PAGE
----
High School Chapter 2:
Acts of Resistance: A Fight for Freedom and Equality
Before the 13th Amendment officially ended slavery in the United States, free and enslaved African Americans fought for their liberty, society’s recognition of their humanity, and the promise of equality. A variety of methods were used by enslaved African Americans to resist the conditions they experienced while in bondage. In this lesson plan, students will learn about three individuals whose actions are a representation of the bravery of African Americans who fought for their freedom and equality.
- VUS.6 The student will apply social science skills to understand major events in Virginia and United States history during the first half of the nineteenth century by:
- e) evaluating the cultural, economic, and political issues that divided the nation, including tariffs, slavery, the abolitionist and women’s suffrage movements, and the role of the states in the Union
- NSS-USH.5-12.4 Era 4: Expansion and Reform (1801-1861)
How did African Americans resist enslavement and fight for their freedom and equality?
The slideshow below can be used in this browser-based format, or downloaded as a presentation or PDF outline. You may also use the button below to make a Google Slides copy in order to adapt or edit the presentation.
Adaptations & Suggestions
All of our lesson plans are designed to be adaptable to your needs. After downloading a copy of these Google Slides, feel free to rearrange their order, pick and choose elements that work best for your students, or add to the content to supplement an area to which you’d like to add extra emphasis.
Additionally, our activities can be uploaded to any platform (such as Google Classroom) and shared with students directly so that they can complete the plans individually on their own devices. You can also project the lesson plan and have students look on as an entire class as you lead them through it.
- This lesson can be broken into chunks for small group work, and then students can gather afterwards for a large class discussions. For example: students can work through slides 9-12 individually, and then regroup to discuss before the entire class completes slide 10 as a formative assessment.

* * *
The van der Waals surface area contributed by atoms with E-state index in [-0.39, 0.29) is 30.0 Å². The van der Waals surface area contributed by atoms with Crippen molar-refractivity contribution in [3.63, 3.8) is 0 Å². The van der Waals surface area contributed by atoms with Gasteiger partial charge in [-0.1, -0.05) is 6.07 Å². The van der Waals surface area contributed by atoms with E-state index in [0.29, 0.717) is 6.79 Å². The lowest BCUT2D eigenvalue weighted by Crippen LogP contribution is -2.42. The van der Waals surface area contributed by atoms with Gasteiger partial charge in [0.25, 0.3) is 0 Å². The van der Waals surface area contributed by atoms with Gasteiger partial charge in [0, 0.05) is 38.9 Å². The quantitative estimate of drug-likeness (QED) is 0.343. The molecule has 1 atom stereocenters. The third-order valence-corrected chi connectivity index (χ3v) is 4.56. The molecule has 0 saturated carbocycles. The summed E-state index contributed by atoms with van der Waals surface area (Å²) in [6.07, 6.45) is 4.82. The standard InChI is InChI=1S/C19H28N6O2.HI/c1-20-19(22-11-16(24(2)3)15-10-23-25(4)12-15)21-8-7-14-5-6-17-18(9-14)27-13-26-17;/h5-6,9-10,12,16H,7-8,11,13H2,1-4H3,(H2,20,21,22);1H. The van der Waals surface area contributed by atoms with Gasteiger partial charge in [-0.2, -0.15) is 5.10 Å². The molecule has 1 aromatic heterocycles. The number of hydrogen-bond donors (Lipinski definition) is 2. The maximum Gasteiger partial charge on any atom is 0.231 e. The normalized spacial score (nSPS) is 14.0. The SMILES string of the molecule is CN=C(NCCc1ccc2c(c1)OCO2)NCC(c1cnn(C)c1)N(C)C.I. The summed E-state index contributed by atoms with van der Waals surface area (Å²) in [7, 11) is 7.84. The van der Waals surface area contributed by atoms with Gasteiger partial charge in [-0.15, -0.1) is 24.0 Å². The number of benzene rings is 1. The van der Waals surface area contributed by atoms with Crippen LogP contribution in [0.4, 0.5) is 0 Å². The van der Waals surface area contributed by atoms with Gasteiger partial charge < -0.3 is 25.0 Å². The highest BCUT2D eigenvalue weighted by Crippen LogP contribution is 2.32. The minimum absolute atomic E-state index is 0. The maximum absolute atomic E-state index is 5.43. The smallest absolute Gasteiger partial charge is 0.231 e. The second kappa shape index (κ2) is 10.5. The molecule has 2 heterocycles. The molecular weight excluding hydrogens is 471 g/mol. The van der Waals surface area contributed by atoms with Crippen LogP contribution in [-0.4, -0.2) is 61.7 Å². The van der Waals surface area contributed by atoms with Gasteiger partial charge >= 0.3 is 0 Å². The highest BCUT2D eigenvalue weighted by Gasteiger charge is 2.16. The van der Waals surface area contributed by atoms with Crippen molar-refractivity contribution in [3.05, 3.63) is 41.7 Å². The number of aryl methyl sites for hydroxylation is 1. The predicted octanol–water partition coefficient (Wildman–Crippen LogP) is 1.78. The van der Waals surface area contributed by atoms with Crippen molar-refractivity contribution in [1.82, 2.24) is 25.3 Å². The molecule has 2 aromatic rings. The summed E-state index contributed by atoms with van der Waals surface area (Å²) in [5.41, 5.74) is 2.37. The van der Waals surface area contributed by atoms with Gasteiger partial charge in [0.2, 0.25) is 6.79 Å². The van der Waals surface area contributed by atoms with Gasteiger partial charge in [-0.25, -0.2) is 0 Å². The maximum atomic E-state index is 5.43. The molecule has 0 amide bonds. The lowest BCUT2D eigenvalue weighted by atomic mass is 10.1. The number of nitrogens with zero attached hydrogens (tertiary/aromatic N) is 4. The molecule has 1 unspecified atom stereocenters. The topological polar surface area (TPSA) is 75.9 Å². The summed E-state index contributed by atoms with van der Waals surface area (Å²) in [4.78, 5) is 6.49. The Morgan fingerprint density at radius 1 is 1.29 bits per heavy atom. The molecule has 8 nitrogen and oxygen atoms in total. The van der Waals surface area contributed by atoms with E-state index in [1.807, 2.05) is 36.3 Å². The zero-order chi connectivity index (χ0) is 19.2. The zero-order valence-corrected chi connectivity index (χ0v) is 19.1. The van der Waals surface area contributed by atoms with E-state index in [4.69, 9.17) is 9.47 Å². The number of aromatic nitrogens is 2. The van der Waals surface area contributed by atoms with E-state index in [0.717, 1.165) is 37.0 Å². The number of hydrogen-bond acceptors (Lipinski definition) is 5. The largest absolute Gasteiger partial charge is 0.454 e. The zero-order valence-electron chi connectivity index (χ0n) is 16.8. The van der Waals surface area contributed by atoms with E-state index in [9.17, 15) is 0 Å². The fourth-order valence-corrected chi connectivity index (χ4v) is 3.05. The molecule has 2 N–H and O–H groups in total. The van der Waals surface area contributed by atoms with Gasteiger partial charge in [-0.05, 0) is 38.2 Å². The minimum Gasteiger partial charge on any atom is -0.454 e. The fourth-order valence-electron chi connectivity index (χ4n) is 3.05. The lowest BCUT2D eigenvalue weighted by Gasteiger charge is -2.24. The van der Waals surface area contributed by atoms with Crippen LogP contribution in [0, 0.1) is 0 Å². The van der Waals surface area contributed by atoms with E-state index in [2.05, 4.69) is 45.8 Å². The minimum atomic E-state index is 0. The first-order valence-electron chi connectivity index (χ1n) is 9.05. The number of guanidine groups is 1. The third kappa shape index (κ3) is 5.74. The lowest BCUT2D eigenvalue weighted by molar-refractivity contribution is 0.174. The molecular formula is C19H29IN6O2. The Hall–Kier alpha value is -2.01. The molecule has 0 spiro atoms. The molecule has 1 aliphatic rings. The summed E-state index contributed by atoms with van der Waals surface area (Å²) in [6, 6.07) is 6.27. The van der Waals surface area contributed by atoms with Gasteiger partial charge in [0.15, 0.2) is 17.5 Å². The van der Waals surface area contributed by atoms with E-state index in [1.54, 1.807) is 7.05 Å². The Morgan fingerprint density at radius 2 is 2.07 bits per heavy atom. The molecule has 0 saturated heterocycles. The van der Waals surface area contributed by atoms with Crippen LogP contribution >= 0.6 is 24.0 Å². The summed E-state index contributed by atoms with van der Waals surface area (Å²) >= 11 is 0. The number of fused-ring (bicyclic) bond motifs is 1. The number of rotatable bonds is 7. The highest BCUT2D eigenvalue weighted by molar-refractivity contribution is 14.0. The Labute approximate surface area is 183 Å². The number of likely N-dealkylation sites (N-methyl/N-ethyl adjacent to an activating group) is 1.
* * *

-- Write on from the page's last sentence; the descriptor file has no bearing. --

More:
- Students could be placed in small groups to work through individual slides such as 10, 12, 15, 17, 20, and 22 to examine the primary sources.
- Small groups of students could also focus on one story (such as slides 9-13) and present their findings to the class.
- If time and the number of students allow, this activity could be completed as a “level up challenge”. Students individually or in pairs complete a level challenge and then have teachers check their answers checked before progressing to the next level. Prizes or rewards could be given for completing each level.
- Teachers can upload individual levels to their student platforms one by one, waiting to then load subsequent levels as the class progresses through the activity so that students stay focused on the current section.
- For teachers with time constraints, use a single story from this presentation rather than all three. For example, if you are covering SOL content related to the Fugitive Slave act and sectional tensions, use Anthony Burns’s story to connect to the curriculum.
- SOL-based suggestions:
- This lesson could be introduced with key terms found from the SOL 6e, including Nat Turner, Gabriel Prosser, William Lloyd Garrison, and the Underground railroad. This discussion could also be used as a review if these terms were previously taught.
- Teachers can highlight and review key vocabulary terms and concepts that are important for the SOL. For example: you could discuss throughout the activity Jamestown 1619, Nat Turner, Gabriel Prosser, William Lloyd Garrison, the Underground railroad, sectional tensions, Fugitive Slave Act, Uncle Tom’s Cabin, Dred Scott decision, the abolitionist movement
- This lesson could be introduced with a specific conversation on resistance and what that term means. Slide 6 (and others) could be taken out and formatted to create a “gallery walk” discussion, where you print out the images and place them on your walls to allow students to walk around and make observations about what they see.